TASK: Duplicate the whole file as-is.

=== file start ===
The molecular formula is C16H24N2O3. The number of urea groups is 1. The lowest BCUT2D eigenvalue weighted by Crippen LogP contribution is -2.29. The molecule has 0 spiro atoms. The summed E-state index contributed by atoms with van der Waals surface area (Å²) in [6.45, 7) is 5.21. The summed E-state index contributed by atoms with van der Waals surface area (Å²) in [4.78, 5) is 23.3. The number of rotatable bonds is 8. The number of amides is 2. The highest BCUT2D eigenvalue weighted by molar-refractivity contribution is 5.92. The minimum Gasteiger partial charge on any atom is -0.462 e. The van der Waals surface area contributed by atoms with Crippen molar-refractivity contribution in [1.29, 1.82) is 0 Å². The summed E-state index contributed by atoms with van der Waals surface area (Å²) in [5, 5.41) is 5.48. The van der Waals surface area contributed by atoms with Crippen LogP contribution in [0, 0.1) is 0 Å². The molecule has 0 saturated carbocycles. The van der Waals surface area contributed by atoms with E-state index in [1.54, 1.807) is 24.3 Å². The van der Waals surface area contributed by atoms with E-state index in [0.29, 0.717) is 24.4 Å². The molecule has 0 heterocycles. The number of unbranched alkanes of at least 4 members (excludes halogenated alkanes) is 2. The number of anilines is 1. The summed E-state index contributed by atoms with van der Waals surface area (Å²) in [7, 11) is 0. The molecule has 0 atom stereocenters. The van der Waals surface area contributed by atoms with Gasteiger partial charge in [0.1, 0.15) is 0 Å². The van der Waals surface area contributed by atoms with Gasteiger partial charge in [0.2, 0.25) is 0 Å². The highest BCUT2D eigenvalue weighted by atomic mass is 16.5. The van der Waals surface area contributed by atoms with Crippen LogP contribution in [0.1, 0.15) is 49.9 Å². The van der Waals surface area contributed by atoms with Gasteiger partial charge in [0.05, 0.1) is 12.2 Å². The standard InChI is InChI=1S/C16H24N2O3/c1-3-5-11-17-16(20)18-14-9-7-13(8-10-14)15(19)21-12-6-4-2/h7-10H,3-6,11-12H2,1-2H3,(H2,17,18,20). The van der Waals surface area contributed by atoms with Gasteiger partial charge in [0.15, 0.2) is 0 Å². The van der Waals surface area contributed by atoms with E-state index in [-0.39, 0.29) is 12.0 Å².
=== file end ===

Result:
The molecular formula is C16H24N2O3. The number of urea groups is 1. The lowest BCUT2D eigenvalue weighted by Crippen LogP contribution is -2.29. The molecule has 0 spiro atoms. The summed E-state index contributed by atoms with van der Waals surface area (Å²) in [6.45, 7) is 5.21. The summed E-state index contributed by atoms with van der Waals surface area (Å²) in [4.78, 5) is 23.3. The number of rotatable bonds is 8. The number of amides is 2. The highest BCUT2D eigenvalue weighted by molar-refractivity contribution is 5.92. The minimum Gasteiger partial charge on any atom is -0.462 e. The van der Waals surface area contributed by atoms with Crippen molar-refractivity contribution in [1.29, 1.82) is 0 Å². The summed E-state index contributed by atoms with van der Waals surface area (Å²) in [5, 5.41) is 5.48. The van der Waals surface area contributed by atoms with Crippen LogP contribution in [0, 0.1) is 0 Å². The molecule has 0 saturated carbocycles. The van der Waals surface area contributed by atoms with E-state index in [1.54, 1.807) is 24.3 Å². The van der Waals surface area contributed by atoms with E-state index in [0.29, 0.717) is 24.4 Å². The molecule has 0 heterocycles. The number of unbranched alkanes of at least 4 members (excludes halogenated alkanes) is 2. The number of anilines is 1. The summed E-state index contributed by atoms with van der Waals surface area (Å²) in [7, 11) is 0. The molecule has 0 atom stereocenters. The van der Waals surface area contributed by atoms with Gasteiger partial charge in [0.1, 0.15) is 0 Å². The van der Waals surface area contributed by atoms with Gasteiger partial charge in [0.2, 0.25) is 0 Å². The highest BCUT2D eigenvalue weighted by atomic mass is 16.5. The van der Waals surface area contributed by atoms with Crippen LogP contribution in [0.1, 0.15) is 49.9 Å². The van der Waals surface area contributed by atoms with Gasteiger partial charge in [0.05, 0.1) is 12.2 Å². The standard InChI is InChI=1S/C16H24N2O3/c1-3-5-11-17-16(20)18-14-9-7-13(8-10-14)15(19)21-12-6-4-2/h7-10H,3-6,11-12H2,1-2H3,(H2,17,18,20). The van der Waals surface area contributed by atoms with Gasteiger partial charge in [0.15, 0.2) is 0 Å². The van der Waals surface area contributed by atoms with E-state index in [-0.39, 0.29) is 12.0 Å².